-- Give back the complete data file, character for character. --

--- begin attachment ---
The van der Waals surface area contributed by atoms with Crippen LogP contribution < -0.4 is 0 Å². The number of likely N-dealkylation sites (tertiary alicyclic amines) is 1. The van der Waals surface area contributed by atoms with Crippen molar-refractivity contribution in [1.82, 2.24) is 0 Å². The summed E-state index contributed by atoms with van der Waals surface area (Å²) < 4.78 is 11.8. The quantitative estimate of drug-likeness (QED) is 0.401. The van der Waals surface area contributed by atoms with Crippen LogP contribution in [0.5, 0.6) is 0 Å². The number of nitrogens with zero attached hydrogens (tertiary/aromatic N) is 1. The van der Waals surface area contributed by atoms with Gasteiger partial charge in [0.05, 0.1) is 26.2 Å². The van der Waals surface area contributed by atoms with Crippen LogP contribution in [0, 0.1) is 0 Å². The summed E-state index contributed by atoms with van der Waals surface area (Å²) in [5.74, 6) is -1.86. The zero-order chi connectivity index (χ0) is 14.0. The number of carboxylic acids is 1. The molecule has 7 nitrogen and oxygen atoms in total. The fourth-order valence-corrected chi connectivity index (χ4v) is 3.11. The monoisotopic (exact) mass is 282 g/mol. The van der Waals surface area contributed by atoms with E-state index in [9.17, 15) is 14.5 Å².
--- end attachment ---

The van der Waals surface area contributed by atoms with Crippen LogP contribution < -0.4 is 0 Å². The number of likely N-dealkylation sites (tertiary alicyclic amines) is 1. The van der Waals surface area contributed by atoms with Crippen molar-refractivity contribution in [1.82, 2.24) is 0 Å². The summed E-state index contributed by atoms with van der Waals surface area (Å²) < 4.78 is 11.8. The quantitative estimate of drug-likeness (QED) is 0.401. The van der Waals surface area contributed by atoms with Crippen LogP contribution in [0.5, 0.6) is 0 Å². The number of nitrogens with zero attached hydrogens (tertiary/aromatic N) is 1. The van der Waals surface area contributed by atoms with Gasteiger partial charge in [0.05, 0.1) is 26.2 Å². The van der Waals surface area contributed by atoms with Crippen LogP contribution in [0, 0.1) is 0 Å². The summed E-state index contributed by atoms with van der Waals surface area (Å²) in [5.74, 6) is -1.86. The zero-order chi connectivity index (χ0) is 14.0. The number of carboxylic acids is 1. The molecule has 7 nitrogen and oxygen atoms in total. The fourth-order valence-corrected chi connectivity index (χ4v) is 3.11. The monoisotopic (exact) mass is 282 g/mol. The van der Waals surface area contributed by atoms with E-state index in [9.17, 15) is 14.5 Å².